In addition to the events organized by the Shakespeare Society, the Film Society, in collaboration with the Davis Museum, has also been screening various movie renditions of Shakespeare’s works. Some of the films shown included “10 Things I Hate About You,” adapted from “The Taming of the Shrew,” and “Throne of Blood,” a Japanese adaptation of Macbeth. Future screenings include “Omkara,” a Bollywood rendition of “Othello,” on May 4.
Sophie Olson ’18, a member of Film Society, elaborated on why she thinks it is important for students not only to read Shakespeare’s plays but also to experience his works through film.
“I think it’s important for us to watch film versions of his works because it shows how relevant Shakespeare’s works continue to be, even today,” she said. “There have been so many adaptations of his works, it just goes to show that people still find value in his writing and want to find some way to bring these stories into the mainstream pop culture.”
In addition to student organizations commemorating Shakespeare’s anniversary, the Davis Museum has also organized an ongoing exhibit entitled “That Right Promethean Fire: Shakespeare Illustrated,” which features “the legacy of artistic engagement with the Bard’s plays,” according to the museum website. The exhibit includes photographs, books and paintings from the Wellesley College Archives, the Special Collections of the Clapp Library and the Davis Museum, thus also featuring Wellesley’s interactions with Shakespeare’s works over time. The exhibit was curated by Meredith Fluke, Kemper Curator of Academic Programs at the Davis, as well as Professor of English William Cain and Ruth Rogers, Curator of Special Collections at Wellesley College.
Leilani Stacy ’18, who works for the Office of Communications and Public Affairs and is also the Publicity Chair of the Davis Museum Student Advisory Committee, shared her perspective on the significance of artistic representations of Shakespeare’s works.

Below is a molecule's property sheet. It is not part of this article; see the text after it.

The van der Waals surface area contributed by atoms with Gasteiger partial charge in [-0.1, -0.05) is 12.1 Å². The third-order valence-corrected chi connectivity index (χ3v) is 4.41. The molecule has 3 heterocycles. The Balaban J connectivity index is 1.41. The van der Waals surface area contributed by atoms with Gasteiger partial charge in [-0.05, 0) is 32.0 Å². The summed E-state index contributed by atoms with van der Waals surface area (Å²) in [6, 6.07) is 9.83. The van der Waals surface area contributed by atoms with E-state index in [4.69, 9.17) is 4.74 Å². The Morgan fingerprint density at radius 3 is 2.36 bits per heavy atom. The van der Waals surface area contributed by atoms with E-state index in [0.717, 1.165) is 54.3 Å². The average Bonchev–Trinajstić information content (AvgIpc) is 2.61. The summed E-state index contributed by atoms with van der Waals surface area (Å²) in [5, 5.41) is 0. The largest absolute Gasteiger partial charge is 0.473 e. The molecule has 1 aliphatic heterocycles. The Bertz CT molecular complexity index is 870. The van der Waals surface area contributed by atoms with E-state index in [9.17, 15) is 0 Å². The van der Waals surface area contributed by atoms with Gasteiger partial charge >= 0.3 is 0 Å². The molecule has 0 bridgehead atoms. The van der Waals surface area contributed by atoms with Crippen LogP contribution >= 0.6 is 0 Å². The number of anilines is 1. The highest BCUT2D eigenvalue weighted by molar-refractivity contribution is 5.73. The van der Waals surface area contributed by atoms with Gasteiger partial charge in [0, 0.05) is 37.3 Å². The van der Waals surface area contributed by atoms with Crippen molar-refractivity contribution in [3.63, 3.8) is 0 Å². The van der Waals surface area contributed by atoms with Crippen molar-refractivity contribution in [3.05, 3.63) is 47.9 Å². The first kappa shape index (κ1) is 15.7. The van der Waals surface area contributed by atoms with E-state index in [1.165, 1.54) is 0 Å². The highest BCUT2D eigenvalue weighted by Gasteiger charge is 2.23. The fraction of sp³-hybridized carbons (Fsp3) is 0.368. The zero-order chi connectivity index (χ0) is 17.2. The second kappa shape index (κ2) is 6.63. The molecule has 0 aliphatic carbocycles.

“I think the variety of interpretations of Shakespeare’s work speaks to his universal influence and capacity to capture the imaginations of a variety of cultures and artists,” she said. “Any sort of visual rendering of his work is entirely based on an artist’s perception of the work, and I find it so interesting that artists continue to return to these plays, while adapting them to modern times.”
Stacy continued to explain her thoughts on why it is important that the college as a whole celebrate Shakespeare as a renowned playwright.
“The study of Shakespeare at Wellesley is particularly important because we are the only liberal arts college that requires Shakespeare for the English major, and I think it speaks to our intellectual community on campus,” she said. “I love that this ‘celebration’ has taken shape to include both students and professors, and that its expression has not been solely in the classroom. Through the Davis’ exhibition, screenings, the [Shakespeare Society’s] participation and the variety of lectures and performances, there is truly a Shakespeare outlet for everyone.”